Each weekday, ComicsAlliance brings you a carefully selected variety of links from around the web about comics and comics-related media, including movies, video games, toys, and whatever else might be worth noting. Quite frankly, these are items you may just need to know about to have a productive day. Take a look at today's hand-picked links after the jump.
We are only a few weeks away from the premiere of Gotham, the Batman-adjacent television show focusing on a young Jim Gordon's early days as a cop in Gotham City, and that means that it's time for Fox and DC Comics parent Warner Bros. to ramp up the PR machine to get viewers interested in seeing what the Riddler was up to before he became the Riddler (he was talking about riddles a lot).
But while I may not have been too thrilled with the actual show, there's one pretty awesome thing to come out of it. For a promo, the producers got comics artist Jock (of Judge Dredd, The Losers and Batman: The Black Mirror fame) to recreate key scenes from the pilot episode to use in advertising -- which is a surprisingly rare thing in media based on comics.
Sergio Aragones was born in Spain in 1937, moved to Mexico with his family in the early 1940s, and after attending the University Of Mexico, settled in the United States in 1962. His cartoons first appeared in Mad Magazine at the end of that year, and he quickly became one of the publication's most popular contributors. In the years since, he's become well-known to comic readers as the co-creator and writer of DC Comics' western hero Bat Lash and a contributor to countless other titles (including Plop!, Fanboy, The Mighty Magnor, The Simpsons, and Actions Speak); he's continued his association with Mad (appearing in 452 of the 453 issues published since his debut); he's produced a number of bestselling paperback books; and, of course, he continues to produce comics telling the stories of his best-known creation, the bumbling barbarian with a weakness for cheese dip, the inimitable Groo The Wanderer.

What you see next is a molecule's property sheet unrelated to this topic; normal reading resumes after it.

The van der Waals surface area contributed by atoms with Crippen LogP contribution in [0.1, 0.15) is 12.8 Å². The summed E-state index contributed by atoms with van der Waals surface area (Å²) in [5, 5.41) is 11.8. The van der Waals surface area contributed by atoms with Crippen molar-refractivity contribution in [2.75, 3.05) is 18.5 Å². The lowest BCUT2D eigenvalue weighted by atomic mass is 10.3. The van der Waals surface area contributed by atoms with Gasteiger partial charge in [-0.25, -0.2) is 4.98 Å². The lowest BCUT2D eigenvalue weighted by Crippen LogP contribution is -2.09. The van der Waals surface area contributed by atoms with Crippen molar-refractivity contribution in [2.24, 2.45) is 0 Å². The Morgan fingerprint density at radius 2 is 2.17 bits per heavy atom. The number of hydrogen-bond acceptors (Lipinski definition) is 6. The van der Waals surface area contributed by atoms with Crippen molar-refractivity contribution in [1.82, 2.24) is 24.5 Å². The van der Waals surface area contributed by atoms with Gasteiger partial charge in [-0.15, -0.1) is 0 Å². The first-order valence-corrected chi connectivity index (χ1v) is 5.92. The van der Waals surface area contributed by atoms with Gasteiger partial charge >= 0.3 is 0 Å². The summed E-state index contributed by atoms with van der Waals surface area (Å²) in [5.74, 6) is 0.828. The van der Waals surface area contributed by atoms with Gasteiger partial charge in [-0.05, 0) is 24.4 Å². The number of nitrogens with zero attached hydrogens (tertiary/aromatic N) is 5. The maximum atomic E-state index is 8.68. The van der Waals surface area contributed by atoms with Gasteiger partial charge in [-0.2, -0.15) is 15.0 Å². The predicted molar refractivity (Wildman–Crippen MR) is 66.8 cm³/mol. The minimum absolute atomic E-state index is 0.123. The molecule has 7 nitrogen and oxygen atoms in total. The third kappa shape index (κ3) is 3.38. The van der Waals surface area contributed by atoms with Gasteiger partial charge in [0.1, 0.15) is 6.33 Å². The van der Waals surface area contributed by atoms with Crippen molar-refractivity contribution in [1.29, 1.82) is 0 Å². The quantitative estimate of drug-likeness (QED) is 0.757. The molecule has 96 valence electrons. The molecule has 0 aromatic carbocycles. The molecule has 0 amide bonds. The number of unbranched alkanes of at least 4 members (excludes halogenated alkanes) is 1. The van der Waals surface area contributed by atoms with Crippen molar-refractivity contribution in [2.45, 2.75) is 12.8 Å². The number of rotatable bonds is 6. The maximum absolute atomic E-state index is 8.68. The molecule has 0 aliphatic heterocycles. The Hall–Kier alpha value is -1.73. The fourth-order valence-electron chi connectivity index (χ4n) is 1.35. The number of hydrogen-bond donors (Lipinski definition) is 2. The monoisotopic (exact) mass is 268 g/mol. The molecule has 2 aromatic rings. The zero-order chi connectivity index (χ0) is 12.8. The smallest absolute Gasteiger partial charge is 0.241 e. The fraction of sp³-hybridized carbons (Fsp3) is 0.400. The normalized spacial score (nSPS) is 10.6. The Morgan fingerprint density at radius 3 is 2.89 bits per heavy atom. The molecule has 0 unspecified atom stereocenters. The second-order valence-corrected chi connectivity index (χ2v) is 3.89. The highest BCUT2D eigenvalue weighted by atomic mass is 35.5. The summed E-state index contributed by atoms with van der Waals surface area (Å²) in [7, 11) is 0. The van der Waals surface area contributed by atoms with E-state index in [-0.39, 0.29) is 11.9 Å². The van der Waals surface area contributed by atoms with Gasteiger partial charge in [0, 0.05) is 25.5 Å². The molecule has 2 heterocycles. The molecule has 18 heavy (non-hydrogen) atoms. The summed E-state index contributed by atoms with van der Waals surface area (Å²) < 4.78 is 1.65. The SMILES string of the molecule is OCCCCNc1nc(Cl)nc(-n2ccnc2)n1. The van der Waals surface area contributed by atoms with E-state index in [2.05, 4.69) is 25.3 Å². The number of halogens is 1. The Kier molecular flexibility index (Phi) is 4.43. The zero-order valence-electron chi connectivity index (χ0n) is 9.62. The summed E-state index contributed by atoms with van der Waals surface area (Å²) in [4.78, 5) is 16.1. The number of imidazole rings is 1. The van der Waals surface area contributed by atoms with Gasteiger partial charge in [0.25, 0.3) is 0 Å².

To mark the occasion of his birthday (September 6), we've reached out to a few of our favorite modern-day creators to join us in paying tribute to Sergio and celebrating his life and work.
The new superhero comic from Autism at Face Value, an advocacy group aimed at promoting autism awareness, is really making a splash.
Face Value Comics, the first issue of which is currently available in comic shops, has completely sold out, according to a blog post from the organization. Autism at Face Value attributes much of the comic's success to a segment on NBC Nightly News that highlighted the comic and its protagonist, Michael, who creators Dave Kot, Angela Kot, and Sky Owens tout as comics' first-ever autistic superhero.
Toys: Funko just keeps on cranking out great stuff. These classic X-Men toys are super cool.
Television: The newest trailer for the CW's The Flash series is Very Dramatic. With capital letters.
The CW has announced that Australian actor and former rugby player Matthew Nable, who American audiences may know best as Boss Johns from the movie Riddick, will play Ra's al Ghul in the upcoming third season of Arrow, starting with the fourth episode, "The Magician."